Tuesday, 11 March 2014

A delusion of Satan, Frances Hill

In 1953 Arthur Miller wrote his play The crucible. He wanted to comment on the political situation of his time, the witch hunt against communists. To do this he used the historical witch hunt of 1692 in Salem.
For his play, he changed the facts to give his story more impact. A delusion of Satan is a well documented non-fiction account of the Salem witchhunt and it gives a good insight into what happened and why.

In 1692 Massachusetts was a colony of the English crown, but it was a colony in political unrest. The English crown had taken away rights some years earlier and colonists tried to get these rights back, without much result.
In this colony the Puritans (strict Calvinists) were the dominant factor.

Life was hard in those days, sickness and death were always present and many children had to live with relatives because their parents had died. Everything had to be made by hand and luxury was hard to find. And of course, luxury was seen as sinful.

The puritans lived a strict life. Feasts, like Christmas, were not celebrated and the services in the church were long and without joy. The devil was an everyday-reality for most people. Many Puritans saw in the many outbreaks of diseases or the attacks from Indians a sign from God that they were not strict enough in their religious observance.
There were no musical instruments, no games and only religious books telling the reader that Satan was everywhere and each activity was potentially sinful.

Boys had some activities outside, like hunting or working on the land. The girls had no such luck, for them there was only the work inside the house.
According to all kinds of different sources many girls suffered from attacks that made them blind, mute or had them shake uncontrollably. In the 19th century Freud would categorize these attacks as hysterical. Nowadays mass hysteria is very uncommon, because almost all girls and women have enough possibilities to lead a fulfilling life. In the 17th century there were no possibilities for girls. Because the term hysteria or the background of this behavior was unknown, people attributed this to witchcraft.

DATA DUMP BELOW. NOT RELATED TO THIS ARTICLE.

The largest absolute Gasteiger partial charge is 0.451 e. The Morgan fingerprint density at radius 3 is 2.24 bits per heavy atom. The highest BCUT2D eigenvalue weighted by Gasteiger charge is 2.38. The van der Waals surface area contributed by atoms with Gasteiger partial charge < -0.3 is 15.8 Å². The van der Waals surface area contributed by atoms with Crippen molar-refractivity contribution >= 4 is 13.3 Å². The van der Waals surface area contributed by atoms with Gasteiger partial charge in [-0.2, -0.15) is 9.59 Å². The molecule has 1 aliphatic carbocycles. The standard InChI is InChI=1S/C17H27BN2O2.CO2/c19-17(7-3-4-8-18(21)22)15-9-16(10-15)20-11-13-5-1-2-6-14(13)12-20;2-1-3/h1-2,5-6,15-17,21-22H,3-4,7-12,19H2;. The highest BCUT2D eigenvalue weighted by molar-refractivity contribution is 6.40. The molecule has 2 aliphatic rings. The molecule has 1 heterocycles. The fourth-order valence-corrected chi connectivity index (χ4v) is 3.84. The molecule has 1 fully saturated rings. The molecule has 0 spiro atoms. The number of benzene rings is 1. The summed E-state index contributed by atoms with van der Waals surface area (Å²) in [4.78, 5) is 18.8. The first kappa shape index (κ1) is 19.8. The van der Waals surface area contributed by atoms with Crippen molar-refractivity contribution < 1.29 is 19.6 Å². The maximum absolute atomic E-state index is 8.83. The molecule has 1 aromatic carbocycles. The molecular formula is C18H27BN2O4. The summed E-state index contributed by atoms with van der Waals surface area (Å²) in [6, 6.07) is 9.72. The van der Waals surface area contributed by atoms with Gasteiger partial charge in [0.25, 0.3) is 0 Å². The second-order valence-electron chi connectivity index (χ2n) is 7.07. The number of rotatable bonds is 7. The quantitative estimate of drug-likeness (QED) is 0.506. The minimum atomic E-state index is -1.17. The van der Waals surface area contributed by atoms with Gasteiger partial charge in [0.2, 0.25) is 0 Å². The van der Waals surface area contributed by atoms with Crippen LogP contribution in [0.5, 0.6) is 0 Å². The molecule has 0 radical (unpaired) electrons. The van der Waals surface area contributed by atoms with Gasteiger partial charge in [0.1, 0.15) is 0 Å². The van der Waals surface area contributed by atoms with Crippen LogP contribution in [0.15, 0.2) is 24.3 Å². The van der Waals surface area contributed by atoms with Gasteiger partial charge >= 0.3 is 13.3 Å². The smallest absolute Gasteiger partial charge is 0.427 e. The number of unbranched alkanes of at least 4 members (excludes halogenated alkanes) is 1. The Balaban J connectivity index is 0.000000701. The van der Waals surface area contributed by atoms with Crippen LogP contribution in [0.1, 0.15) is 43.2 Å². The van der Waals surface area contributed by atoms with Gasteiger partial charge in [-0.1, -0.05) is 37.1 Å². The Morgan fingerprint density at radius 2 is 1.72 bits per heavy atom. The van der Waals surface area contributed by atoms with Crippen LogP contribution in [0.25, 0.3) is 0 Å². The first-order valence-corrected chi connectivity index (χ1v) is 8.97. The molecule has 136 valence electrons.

Within Salem there was not so much Christian love for their brothers and fellow men as you would expect. There was Salem village and Salem town and both places were in bitter fights about land and rights. The Putnam family was a key in these fights. They owned much land, but they wanted more.

The new minister, Samuel Parris did not make things better. He was appointed minister against the will of many people and he antagonized many more with his behaviour, demanding more and more for his church and himself. He and his wife had brought with them a slave from Barbados and most villagers looked upon her as she was a devilish creature. It was under her watch that the girls in the village engaged in some magical rituals like pouring an egg into a glass of water to see the form of their future husbands. 

Out of fear for these sinful, magical rituals and the devil the girls became hysterical, showing the typical behavior of being mute, having fits etc. For the first time in their lives these girls felt important, people listened to them and they were the centre of attention.

The first accusations were for people outside the regular community, like the slave or a beggar. But soon the villagers were also accused and people had to confess or be hanged. The Putnam family played a key role in these accusations, their daughter Ann played a leading part in the group of girls and most of the people who were accused were seen by the Putnams as enemies of the family or they would gain something by getting rid of them.
In total 19 people were hanged because they refused to confess their guilt.

Among the people who survived there were many victims, like Dorcas Good who was accused of being a witch with her mother. Dorcas was send to prison and spend eighteen months in a dark cell, chained to the wall. She was only 4 ½ years old at the time and she went insane. Children lost their parents and family of the convicted had no rights to the inheritance.

In 1706 Ann Putnam made a public apology, saying she was sorry for the role she played and that she believed all people to be innocent. According to her it had all been ‘a delusion of Satan’.

Published in 1995 (new version in 2002)
Pages: 228

2 comments:

  1. How was the writing in this book? Some non-fiction books are a bit slow and tedious, but this one sounds good.

    ReplyDelete
    Replies
    1. The writing is good, not dry or tedious at all. Very interesting and good background information.

      Kind regards,

      Delete

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